2016-08-30 / Front Page

Legislators decry Gov. Paul LePage behavior

Leaders mull options
Senior Staff Writer

WELLS — Since the content of Gov. Paul LePage’s obscenity-laced voicemail to Rep. Drew Gattine of Westbrook surfaced late last week, Republican Sen. Ron Collins of Wells said he’s heard from constituents by phone, email, and from one woman who knocked on his door. He’s heard from Republicans, Democrats and independents, he said.

“They all want something done. It is the same message,” said Collins Monday. “They feel as if there is something wrong with him (LePage), and they want it addressed.”

So does Collins, though how the matter will be addressed remains uncertain this morning.

“I don’t approve of that kind of vulgar language being used by anybody, legislators or certainly our governor,” said Collins. “I just can’t support the governor on his actions – vulgar language and threats directed at Gattine – I can’t tolerate that.”

Collins said he tends to agree with Republican Sen. Amy Volk of Scarborough, who has suggested censure.

As of press time this morning, no specific path had emerged as Republican leaders try to figure out a fitting punishment for LePage’s racially charged comments and the voicemail. On Monday at a meeting of New England governors and Canadian premiers, The Associated Press reported that LePage repeated claims he made last week when he told the State House News Service that whites from Maine are responsible for methamphetamine-related crime, while out-of-state blacks and Hispanics are responsible for the heroin trade.

While Volk has suggested censure, others say that isn’t enough – Democratic Party Chairman Phil Bartlett has invited folks to a rally tonight in Capitol Park in Augusta, where, he said, “Mainers will cross the street and form a circle around the Blaine House, joining hands in solidarity as they call on LePage to resign.”

According to the AP, Senate President Michael Thibodeau said he hoped LePage would take “corrective action” himself without a formal legislative censure. LePage has agreed to discuss the matter with family and his closest friends, said Thibodeau spokesman James Cyr.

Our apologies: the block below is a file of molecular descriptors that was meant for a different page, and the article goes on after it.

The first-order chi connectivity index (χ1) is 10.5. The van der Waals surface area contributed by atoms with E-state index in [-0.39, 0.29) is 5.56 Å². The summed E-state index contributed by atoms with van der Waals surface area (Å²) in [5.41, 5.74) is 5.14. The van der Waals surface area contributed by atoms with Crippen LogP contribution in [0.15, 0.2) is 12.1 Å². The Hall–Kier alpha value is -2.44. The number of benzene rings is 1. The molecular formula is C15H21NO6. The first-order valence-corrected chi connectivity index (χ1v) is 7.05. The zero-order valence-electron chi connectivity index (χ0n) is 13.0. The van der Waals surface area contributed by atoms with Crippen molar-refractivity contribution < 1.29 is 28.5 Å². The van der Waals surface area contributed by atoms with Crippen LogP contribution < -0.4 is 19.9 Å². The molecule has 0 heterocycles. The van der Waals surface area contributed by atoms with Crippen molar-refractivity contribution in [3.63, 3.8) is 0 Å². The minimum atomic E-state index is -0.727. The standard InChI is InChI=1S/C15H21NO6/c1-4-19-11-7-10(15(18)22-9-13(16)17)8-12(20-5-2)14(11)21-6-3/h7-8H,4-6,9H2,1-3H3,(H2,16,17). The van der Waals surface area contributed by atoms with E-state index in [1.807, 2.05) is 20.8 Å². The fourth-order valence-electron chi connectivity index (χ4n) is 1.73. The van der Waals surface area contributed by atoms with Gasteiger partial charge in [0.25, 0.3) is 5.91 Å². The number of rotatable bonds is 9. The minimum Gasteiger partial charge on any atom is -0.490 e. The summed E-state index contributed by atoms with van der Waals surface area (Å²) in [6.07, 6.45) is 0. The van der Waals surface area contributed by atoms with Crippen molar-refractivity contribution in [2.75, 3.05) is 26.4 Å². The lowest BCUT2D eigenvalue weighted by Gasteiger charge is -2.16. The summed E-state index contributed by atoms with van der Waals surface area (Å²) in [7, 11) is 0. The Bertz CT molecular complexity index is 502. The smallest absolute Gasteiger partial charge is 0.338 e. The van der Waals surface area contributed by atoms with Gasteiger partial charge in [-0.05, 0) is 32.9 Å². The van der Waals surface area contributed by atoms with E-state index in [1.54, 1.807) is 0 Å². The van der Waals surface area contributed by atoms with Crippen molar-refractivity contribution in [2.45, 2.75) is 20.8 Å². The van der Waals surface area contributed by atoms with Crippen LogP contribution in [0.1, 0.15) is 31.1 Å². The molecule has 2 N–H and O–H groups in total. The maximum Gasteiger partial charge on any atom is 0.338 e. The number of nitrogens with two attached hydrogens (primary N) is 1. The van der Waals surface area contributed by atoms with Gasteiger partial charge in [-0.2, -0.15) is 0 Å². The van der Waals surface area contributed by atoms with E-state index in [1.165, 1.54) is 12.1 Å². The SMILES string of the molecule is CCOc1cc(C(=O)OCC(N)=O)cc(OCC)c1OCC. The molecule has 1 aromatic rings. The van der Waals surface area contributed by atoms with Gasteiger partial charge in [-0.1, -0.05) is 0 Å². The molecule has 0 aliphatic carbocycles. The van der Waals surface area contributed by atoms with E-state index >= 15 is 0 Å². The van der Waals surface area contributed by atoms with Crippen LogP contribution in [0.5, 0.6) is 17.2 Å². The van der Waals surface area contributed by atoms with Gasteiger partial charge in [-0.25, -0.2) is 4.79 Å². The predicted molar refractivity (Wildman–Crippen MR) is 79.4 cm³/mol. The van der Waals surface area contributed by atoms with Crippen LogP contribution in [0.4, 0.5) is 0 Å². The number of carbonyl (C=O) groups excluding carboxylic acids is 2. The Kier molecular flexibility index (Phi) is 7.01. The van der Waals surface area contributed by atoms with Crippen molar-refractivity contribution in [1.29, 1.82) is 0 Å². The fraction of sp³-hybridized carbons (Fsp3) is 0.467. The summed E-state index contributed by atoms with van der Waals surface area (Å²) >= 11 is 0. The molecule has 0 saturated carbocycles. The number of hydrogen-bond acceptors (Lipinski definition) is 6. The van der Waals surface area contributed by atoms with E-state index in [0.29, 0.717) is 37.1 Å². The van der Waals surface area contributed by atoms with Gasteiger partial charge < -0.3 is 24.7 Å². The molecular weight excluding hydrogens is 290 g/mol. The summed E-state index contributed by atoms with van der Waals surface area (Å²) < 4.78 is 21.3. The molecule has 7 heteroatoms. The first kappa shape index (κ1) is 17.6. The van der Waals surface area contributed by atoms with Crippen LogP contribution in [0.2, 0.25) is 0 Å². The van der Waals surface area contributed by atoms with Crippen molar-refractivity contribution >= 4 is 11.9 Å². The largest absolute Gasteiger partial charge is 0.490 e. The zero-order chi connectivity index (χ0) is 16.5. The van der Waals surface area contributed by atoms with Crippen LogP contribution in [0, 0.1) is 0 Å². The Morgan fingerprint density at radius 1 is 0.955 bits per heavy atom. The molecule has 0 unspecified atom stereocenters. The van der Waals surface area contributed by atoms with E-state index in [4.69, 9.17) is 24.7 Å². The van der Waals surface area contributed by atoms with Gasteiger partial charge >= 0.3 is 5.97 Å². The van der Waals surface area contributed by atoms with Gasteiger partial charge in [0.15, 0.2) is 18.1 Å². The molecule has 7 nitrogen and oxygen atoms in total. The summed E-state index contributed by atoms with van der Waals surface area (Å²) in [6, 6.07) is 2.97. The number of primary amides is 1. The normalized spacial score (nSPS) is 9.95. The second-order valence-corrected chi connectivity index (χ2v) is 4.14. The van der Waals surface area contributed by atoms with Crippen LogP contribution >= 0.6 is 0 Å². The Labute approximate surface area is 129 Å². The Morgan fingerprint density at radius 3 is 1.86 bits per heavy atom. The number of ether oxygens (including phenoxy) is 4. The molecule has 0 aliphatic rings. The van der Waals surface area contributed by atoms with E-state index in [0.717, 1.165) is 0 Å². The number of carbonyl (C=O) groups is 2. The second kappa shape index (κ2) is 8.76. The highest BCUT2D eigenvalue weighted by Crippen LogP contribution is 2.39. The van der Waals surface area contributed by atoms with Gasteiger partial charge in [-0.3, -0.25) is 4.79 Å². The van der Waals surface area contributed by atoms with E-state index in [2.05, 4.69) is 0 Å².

Legislative leaders were meeting with LePage Monday night, Collins said.

Some local Republicans say action has to be taken.

“I absolutely do not condone the governor’s recent call to Rep. Gattine,” said Republican Rep. Karen Gerrish of Lebanon in a message sent from Virginia, where she is attending an education conference. “It’s unacceptable.”

Gerrish said that she had attended LePage’s recent Town Hall forums in Sanford and North Berwick and pointed out that “troublemakers” keep showing up, following the governor from event to event,

“They poke, and agitate (and) accuse him of being a racist, which he is not, this I know,” said Gerrish. “No matter what though, there needs to be some self control.”

“One thing is for certain, Rep. Gattine and the people of Maine deserve a sincere apology from Gov. LePage,” said Rep. Matthew Harrington, a Sanford Republican, in a response to request for comment Monday night. “Our governor is not a politician and he wears his heart on his sleeve, and as such, off the cuff comments like these happen. These comments are fueled solely by emotion. I know I have said things in the past I regret, and as a measure of true civility I think it’s important to remember none of us are perfect. All that being said, we must hold our governor to a higher standard than what we’ve seen recently. I’m confident he truly regrets sending that voicemail and would agree he needs to work on not doing this. I will be working with other legislators to determine the best course of action going forward. The people of Maine should know that we don’t agree with these outbursts.”

Republican Sen. David Woodsome of Waterboro said he’ll hold off on comment until House Republicans have met to discuss the issue – they’re scheduled to do so tonight. Senate Republicans have already met but a news conference that had been tentatively scheduled for today by Thibodeau, the Senate president, is on hold for now, until House Republicans have had a chance to get together.

“This deeply saddens and upsets me,” said Woodsome in a social media posting after the voicemail surfaced. “The governor has jumped off the cliff of professionalism and personal stability.”

Democrat Martin Grohman of Biddeford said he and the governor have worked together on projects like a bill that enabled low income Mainers to finance heat pumps on their energy bills.

“The governor’s recent actions and statements have repeated and escalated a long and disturbing pattern,” said Grohman in a statement to the Journal Tribune. “It is clear to most people now that something is wrong. The questions about his effectiveness and suitability as the state’s highest elected official are now unavoidable, and it would be irresponsible to look the other way and pretend the situation doesn’t exist.”

Grohman said he is concerned about an impact on the state’s economy. And he said he supports a special legislative session or some other, unspecified similar effort to take action on the matter.

Calls Monday to Democratic Sen. Linda Valentino of Saco and Republican Wayne Parry of Arundel were not returned by press time this morning.

— Senior Staff Writer Tammy Wells can be contacted at 324-4444 (local call in Sanford) or 282-1535, ext. 327 or twells@journaltribune.com. The Associated Press contributed to this report.

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